Maliere takes a look at the history of the wedding ring and asks why it doesn’t get as much attention as an engagement ring.
Most of the time when it comes to the whole business of marriage, it’s the sparkling flash of the engagement ring that gets most of the attention from friends and families. The excitement that surrounds a proposal is very palpable. The result of this is that the engagement ring’s sober older sister, the wedding ring, often gets overlooked. She is seen as an inevitable accessory that will sit under her shining sister’s bejeweled dress after all ceremonies have come to a close. There is almost an almost business-like attitude towardzs the simplicity of a clean, unadorned circle. And yet the engagement ring represents an intention; the wedding ring represents that intention being acted out, every single day that two people are married. Promises can be quite fantastical and romantic, but surely it’s the routine, even sometimes tedious, application of that promise that counts more?
Byzantine wedding ring, depicting Christ uniting the bride and groom, 7th century, nielloed gold (Musée du Louvre).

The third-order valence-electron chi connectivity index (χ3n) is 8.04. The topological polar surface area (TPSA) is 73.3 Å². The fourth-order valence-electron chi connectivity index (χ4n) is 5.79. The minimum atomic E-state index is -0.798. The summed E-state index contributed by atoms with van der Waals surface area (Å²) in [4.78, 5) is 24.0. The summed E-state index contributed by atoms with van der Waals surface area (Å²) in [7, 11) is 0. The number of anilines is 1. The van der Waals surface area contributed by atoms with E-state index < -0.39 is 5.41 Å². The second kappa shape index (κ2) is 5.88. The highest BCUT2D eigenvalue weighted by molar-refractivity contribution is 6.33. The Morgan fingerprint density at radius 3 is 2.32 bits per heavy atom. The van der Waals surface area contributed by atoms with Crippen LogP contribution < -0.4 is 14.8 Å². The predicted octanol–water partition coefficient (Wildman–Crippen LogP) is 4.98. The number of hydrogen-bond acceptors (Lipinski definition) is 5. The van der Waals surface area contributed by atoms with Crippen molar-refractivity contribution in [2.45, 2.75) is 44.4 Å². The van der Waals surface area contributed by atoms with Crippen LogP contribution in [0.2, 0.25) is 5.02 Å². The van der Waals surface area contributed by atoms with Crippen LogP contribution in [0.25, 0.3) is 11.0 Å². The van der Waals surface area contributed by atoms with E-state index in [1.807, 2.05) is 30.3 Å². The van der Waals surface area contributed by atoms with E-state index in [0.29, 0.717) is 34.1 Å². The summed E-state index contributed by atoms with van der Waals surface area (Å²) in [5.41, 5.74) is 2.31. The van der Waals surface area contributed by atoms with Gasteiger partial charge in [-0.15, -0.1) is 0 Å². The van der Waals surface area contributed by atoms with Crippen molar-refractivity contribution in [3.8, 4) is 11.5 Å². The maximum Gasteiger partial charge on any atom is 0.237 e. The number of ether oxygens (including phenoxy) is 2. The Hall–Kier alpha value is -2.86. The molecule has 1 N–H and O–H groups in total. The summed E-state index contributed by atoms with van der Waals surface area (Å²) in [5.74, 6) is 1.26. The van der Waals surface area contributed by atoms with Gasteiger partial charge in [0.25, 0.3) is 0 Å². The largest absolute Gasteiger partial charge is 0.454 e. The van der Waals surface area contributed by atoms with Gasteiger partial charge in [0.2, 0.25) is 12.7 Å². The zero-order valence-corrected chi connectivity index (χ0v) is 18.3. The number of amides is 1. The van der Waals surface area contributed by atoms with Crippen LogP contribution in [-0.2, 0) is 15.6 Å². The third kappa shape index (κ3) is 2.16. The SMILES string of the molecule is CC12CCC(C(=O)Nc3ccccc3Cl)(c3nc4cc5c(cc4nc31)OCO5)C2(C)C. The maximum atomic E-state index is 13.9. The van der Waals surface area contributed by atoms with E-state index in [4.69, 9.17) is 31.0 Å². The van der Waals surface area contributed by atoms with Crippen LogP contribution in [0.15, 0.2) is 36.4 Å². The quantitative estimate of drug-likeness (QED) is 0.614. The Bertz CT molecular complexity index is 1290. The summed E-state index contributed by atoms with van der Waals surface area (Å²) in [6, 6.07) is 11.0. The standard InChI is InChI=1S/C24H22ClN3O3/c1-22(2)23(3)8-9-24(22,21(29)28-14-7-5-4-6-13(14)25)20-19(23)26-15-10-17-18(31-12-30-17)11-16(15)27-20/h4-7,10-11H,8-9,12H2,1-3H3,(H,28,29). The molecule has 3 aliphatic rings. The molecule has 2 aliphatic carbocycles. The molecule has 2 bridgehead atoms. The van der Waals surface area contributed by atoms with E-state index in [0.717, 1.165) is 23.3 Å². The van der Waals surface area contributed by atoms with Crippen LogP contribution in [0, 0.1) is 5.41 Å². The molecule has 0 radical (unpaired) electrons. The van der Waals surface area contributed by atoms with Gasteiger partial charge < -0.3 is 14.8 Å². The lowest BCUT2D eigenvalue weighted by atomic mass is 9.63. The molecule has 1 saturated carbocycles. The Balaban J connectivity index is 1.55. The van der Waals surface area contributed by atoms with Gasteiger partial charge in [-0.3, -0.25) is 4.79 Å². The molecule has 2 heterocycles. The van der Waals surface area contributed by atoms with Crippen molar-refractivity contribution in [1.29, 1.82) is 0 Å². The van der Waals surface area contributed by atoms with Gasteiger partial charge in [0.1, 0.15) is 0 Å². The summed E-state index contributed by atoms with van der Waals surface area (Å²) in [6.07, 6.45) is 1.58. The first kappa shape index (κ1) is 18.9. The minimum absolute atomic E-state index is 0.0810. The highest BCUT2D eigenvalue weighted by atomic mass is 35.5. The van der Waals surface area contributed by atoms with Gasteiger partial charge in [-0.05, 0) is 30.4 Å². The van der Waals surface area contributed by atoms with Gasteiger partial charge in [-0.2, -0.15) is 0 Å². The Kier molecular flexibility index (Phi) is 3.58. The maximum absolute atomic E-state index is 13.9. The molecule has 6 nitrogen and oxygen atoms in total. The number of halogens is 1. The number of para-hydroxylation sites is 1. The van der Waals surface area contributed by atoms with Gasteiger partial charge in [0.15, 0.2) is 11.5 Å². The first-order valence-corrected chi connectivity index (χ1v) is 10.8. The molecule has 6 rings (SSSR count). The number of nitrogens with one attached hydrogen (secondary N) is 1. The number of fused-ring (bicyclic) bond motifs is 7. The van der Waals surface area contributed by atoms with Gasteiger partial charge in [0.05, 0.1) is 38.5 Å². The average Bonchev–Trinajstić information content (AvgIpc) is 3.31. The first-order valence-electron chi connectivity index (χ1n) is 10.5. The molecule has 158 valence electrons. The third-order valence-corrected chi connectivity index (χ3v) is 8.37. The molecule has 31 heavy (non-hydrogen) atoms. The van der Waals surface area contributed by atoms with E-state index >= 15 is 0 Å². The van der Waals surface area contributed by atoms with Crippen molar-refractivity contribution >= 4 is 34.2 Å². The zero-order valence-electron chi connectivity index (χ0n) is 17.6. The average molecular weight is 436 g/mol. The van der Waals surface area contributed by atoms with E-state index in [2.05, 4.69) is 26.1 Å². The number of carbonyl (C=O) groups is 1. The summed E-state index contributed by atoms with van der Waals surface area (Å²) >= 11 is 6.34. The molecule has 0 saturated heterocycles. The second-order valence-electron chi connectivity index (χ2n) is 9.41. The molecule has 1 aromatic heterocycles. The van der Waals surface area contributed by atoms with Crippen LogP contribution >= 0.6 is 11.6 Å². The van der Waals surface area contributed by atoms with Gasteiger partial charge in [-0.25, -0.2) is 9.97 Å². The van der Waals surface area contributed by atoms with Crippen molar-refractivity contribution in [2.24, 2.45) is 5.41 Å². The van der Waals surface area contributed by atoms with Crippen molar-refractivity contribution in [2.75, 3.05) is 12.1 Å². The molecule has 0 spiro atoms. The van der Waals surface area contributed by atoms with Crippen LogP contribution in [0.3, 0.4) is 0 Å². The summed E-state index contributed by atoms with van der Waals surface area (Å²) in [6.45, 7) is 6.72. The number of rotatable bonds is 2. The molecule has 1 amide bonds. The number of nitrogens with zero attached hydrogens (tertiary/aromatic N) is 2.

A Very Old Tradition
The first documented exchange of wedding rings occurred in Ancient Egypt about 4800 years ago. Then, a wedding ring had a supernatural aspect to it, as if the ring was a living magical organism that linked two souls in a mirrored after-life. The Romans being the Romans made it a bit more calculated than that. For them, it represented a legal agreement between the father of the bride and the groom – exchanging the bride as a piece of property. Of course this carried over into medieval times and still carries in some cultures especially in the Middle East. However, the Romans often favoured iron for their wedding rings as it represented strength. But they forgot that iron rusts, so perhaps we shouldn’t follow their example for a long, happy marriage!
Men’s Wedding Rings
Oddly enough, men’s wedding rings only really became widespread in the Western World in the Twentieth Century. Some speculate this could be to do with the ring representing a sort of ‘branding’ of the wife as property of the husband before this. However the worst of wars, World War II, seemed to remind many men of what was important; not gaining tracts of soil through combat, but the love of their wives and the life they had built or had begun to build together. The circle of eternity may be a terrifying even tedious prospect, but it also can be the source of the highest of hopes – something which perhaps we should take into consideration more when approaching the Big Day.
Do you think wedding rings often get overlooked because engagement rings are more eye-catching? Do you think more time and thought should be put into buying a wedding ring? Tell us your thoughts in the comments below or chat to us on Facebook or Twitter.